uncovered several columns written by Jon Bruning back when he was in law school, columns written for the school newspaper in which he aggressively shared views which, to say the least, are dramatically different than those he's espousing now in his candidacy for the U.S. Senate.
Not much of a stir was caused by those columns then. But when they become the attention of larger, more influential sources like Politico, then you can well figure they will become a factor in the Senate race. Especially when they reveal Bruning's advocacy of abortion rights, gun control, allowing homosexuals to be Boy Scout leaders, and affirmative action.
On abortion, law school student Jon Bruning wrote, "I think a woman should have a right to choose. I'm not saying I personally believe in abortion, but I think a woman has a right to decide what to do with her own body. Personally, I think life begins in the tenth week of gestation upon the inception of brain waves in the fetus. Regardless, I don't want the government making this decision for women."
On Gays: "I believe homosexuals should have the same rights as everyone else. They ought to be able to be Boy Scout leaders, soldiers and anything else they want to be. Just because a person is gay doesn't mean they're a pedophile or a bad soldier. While I've only known two people in my life who were admittedly gay, I'd be happy to fight side-by-side with either of them if the United States went to war."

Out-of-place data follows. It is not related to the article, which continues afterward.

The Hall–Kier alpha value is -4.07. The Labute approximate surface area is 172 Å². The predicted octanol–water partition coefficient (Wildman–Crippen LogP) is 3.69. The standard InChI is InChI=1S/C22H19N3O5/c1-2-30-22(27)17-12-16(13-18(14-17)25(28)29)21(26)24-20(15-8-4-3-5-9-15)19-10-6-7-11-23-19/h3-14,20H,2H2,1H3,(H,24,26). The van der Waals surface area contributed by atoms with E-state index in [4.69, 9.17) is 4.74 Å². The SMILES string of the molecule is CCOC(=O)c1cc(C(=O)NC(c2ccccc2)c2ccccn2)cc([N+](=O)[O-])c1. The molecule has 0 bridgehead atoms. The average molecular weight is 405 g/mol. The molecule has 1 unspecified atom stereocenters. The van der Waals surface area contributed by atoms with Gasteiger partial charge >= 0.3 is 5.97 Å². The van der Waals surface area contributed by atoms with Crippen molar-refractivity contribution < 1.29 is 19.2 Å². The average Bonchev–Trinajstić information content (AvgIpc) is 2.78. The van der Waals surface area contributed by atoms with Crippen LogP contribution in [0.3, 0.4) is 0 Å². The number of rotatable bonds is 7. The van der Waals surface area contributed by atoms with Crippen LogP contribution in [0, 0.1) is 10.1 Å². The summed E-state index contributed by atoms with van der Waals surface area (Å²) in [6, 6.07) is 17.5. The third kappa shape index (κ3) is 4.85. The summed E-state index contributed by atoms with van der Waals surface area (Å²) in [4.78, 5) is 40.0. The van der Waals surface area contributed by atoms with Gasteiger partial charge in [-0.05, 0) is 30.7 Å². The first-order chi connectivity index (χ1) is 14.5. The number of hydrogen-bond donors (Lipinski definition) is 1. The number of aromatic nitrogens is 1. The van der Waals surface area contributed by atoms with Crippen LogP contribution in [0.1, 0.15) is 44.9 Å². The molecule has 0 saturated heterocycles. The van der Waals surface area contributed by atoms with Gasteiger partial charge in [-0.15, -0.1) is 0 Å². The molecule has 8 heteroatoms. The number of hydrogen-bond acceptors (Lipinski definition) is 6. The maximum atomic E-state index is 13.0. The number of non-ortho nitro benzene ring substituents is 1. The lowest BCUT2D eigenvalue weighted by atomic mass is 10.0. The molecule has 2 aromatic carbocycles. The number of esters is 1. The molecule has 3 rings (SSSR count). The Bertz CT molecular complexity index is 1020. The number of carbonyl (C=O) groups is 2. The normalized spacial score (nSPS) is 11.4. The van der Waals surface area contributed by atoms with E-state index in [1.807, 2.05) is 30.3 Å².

On Ronald Reagan: "Conservatives say they are fed up with the liberal slant of the Daily Nebraskan. You're out there. Well, I'd like to change your minds. I wold love to persuade you that trickle-down economics was a farce or that Ronald Reagan was incapable of understanding complex policy arguments."
And again, these columns were not written by a high school kid. Jon Bruning wrote them after graduating from college and while he was attending law school. He wrote them specifically for publication. And that was less than 20 years ago.
Now, as a convert to Christianity, I'm certainly a believer that a person's opinions, values and way of life can change -- and change quite drastically. And it may well be that such a change (deep, sincere and lasting) has occurred in Jon Bruning's life, thus explaining the extreme divergence of his political views from law school to those he holds now.
But there's no doubt that these revelations will prove problematic to his candidacy. His opponents, for instance, will tout them as proof that Bruning's present views are shallow and based merely on expedience. It's a charge that will create doubt even among Republican supporters and will most certainly effect voter enthusiasm.
Unless, that is, the public quickly hears from Jon Bruning a clear and forthright exposition of the changes in his views. It's something that he hasn't done yet. But a frank conversation about the whys and wherefores of his political conversion is necessary. For these law school columns are not going to fade away. Indeed, they will become a more debilitating drag on his candidacy by the day until he boldly, comprehensively addresses these startling variances.